Monday, January 05, 2009

Constraint based innovation

As an iPhone application provider Endeavour Software Technologies has been developing applications for Appstore since its launch and we’re starting to see a trend that is evolving.  People want large number of small apps. That the iPhone dev market is getting highly commoditized and as a result the word going around in the US is that you can get an iPhone app developed in around 10 K $.

The developers are lowering prices to the lowest possible level in order to get favorable placement in iTunes.

Many of the responses to Craig’s post focus on the need for marketing vs. depending on the App Store for sales. I do agree with the need for marketing, but if we are talking of low cost apps then marketing activity which involves additional cost is adding to the cost. There are methods which are cost effective such as working with press or getting featured by Apple but they are incredibly hard to guarantee.

What will it take to succeed?

I see that in order to make profits and sustain in this market companies need emphasize on a flawless, streamlined process where there are GUERILLA teams which churn our code quickly. By Guerilla I mean the ability to move in and move out of customers and their applications quickly, be able to get a very robust configuration, build and release mechanism to handle large volumes and a robust project and cost management oversight, which is led by a senior level executive.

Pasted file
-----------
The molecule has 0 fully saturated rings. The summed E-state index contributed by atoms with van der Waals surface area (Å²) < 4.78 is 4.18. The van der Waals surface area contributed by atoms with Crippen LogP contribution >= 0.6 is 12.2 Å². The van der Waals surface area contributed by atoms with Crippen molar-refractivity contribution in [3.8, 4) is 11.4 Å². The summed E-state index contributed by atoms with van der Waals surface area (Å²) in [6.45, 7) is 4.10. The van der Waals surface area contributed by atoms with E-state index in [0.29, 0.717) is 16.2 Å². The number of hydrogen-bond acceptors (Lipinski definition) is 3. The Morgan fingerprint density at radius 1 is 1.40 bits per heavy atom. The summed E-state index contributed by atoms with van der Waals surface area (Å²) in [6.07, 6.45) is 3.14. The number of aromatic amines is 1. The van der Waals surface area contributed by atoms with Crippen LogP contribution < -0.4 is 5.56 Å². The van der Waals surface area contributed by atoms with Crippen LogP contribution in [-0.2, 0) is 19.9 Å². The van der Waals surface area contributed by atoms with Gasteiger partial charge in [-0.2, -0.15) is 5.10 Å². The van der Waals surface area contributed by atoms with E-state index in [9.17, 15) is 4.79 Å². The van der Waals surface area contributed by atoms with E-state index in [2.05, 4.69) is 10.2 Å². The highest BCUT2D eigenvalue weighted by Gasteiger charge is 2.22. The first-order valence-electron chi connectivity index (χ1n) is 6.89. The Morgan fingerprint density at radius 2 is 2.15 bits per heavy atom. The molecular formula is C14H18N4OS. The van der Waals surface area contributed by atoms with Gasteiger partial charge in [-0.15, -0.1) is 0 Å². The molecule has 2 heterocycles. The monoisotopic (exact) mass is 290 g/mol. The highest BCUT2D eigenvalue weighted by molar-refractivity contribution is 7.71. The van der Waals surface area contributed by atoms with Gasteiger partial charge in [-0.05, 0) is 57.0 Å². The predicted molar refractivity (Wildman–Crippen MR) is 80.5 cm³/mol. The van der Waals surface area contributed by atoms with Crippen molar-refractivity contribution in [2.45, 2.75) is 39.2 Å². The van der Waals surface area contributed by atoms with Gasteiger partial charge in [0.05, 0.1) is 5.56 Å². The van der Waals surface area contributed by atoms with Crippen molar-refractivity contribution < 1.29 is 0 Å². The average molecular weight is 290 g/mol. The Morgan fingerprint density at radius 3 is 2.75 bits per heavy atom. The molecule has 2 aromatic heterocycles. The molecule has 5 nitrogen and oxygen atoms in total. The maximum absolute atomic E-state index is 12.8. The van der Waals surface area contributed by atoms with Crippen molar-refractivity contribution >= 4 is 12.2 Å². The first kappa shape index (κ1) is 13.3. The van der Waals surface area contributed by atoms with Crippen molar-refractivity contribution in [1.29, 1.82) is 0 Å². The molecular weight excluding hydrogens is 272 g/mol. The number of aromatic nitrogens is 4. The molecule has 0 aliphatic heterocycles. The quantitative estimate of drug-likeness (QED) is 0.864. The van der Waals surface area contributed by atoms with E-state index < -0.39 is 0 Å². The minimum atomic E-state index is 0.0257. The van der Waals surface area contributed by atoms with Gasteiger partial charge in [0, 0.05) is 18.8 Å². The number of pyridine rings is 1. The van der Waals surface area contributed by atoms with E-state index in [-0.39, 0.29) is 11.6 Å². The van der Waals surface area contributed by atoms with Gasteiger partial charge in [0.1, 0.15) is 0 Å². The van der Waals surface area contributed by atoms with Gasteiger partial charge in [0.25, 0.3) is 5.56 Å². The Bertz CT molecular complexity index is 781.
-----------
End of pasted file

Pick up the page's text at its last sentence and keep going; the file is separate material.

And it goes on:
The profits have to come out of the efficiencies by the way we build those apps. In the "app store" world we have seen that smaller players want to build an app quickly and inexpensively because for them the profit comes from launching many apps with small time to live, not with a single, large time to market application. Companies must therefore understand this trend and adapt.

Similarly, we know that BlackBerry app store is getting launched shortly. This will give rise to the need for the publishers to make their iPhone offerings available for the BB store as well. Here again the, short time to launch, high volume, low price app laws will hold. And here again we must tailor our offerings accordingly.

As of day there are over 10,000 applications on the iPhone Appstore and growing. In order to get a significant chunk of this one has to get the right price to drive volumes. This however is a million dollar question and begs some research. It is important t know the price point in which we get a customer to say YES? Is it $10,000, $8000 or $15000?